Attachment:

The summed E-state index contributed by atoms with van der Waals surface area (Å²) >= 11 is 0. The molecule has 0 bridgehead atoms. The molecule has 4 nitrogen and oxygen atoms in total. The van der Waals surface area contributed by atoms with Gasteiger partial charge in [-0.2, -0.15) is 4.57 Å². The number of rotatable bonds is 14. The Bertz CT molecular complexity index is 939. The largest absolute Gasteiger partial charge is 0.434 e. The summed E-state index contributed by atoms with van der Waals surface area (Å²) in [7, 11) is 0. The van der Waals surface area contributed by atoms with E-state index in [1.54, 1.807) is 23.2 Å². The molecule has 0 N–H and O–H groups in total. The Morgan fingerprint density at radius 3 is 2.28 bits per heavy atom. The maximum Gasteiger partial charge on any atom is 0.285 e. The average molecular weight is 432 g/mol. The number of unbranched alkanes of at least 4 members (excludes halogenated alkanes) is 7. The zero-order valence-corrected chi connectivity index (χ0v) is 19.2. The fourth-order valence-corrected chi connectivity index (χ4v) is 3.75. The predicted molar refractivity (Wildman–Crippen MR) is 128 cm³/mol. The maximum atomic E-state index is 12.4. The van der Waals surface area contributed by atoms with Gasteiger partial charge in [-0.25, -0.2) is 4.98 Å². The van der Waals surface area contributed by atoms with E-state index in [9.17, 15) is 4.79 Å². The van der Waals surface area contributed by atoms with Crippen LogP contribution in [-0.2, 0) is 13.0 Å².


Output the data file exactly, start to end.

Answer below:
The summed E-state index contributed by atoms with van der Waals surface area (Å²) >= 11 is 0. The molecule has 0 bridgehead atoms. The molecule has 4 nitrogen and oxygen atoms in total. The van der Waals surface area contributed by atoms with Gasteiger partial charge in [-0.2, -0.15) is 4.57 Å². The number of rotatable bonds is 14. The Bertz CT molecular complexity index is 939. The largest absolute Gasteiger partial charge is 0.434 e. The summed E-state index contributed by atoms with van der Waals surface area (Å²) in [7, 11) is 0. The van der Waals surface area contributed by atoms with E-state index in [1.54, 1.807) is 23.2 Å². The molecule has 0 N–H and O–H groups in total. The Morgan fingerprint density at radius 3 is 2.28 bits per heavy atom. The maximum Gasteiger partial charge on any atom is 0.285 e. The average molecular weight is 432 g/mol. The number of unbranched alkanes of at least 4 members (excludes halogenated alkanes) is 7. The zero-order valence-corrected chi connectivity index (χ0v) is 19.2. The fourth-order valence-corrected chi connectivity index (χ4v) is 3.75. The predicted molar refractivity (Wildman–Crippen MR) is 128 cm³/mol. The maximum atomic E-state index is 12.4. The van der Waals surface area contributed by atoms with Gasteiger partial charge in [-0.25, -0.2) is 4.98 Å². The van der Waals surface area contributed by atoms with E-state index in [9.17, 15) is 4.79 Å². The van der Waals surface area contributed by atoms with Crippen LogP contribution in [-0.2, 0) is 13.0 Å².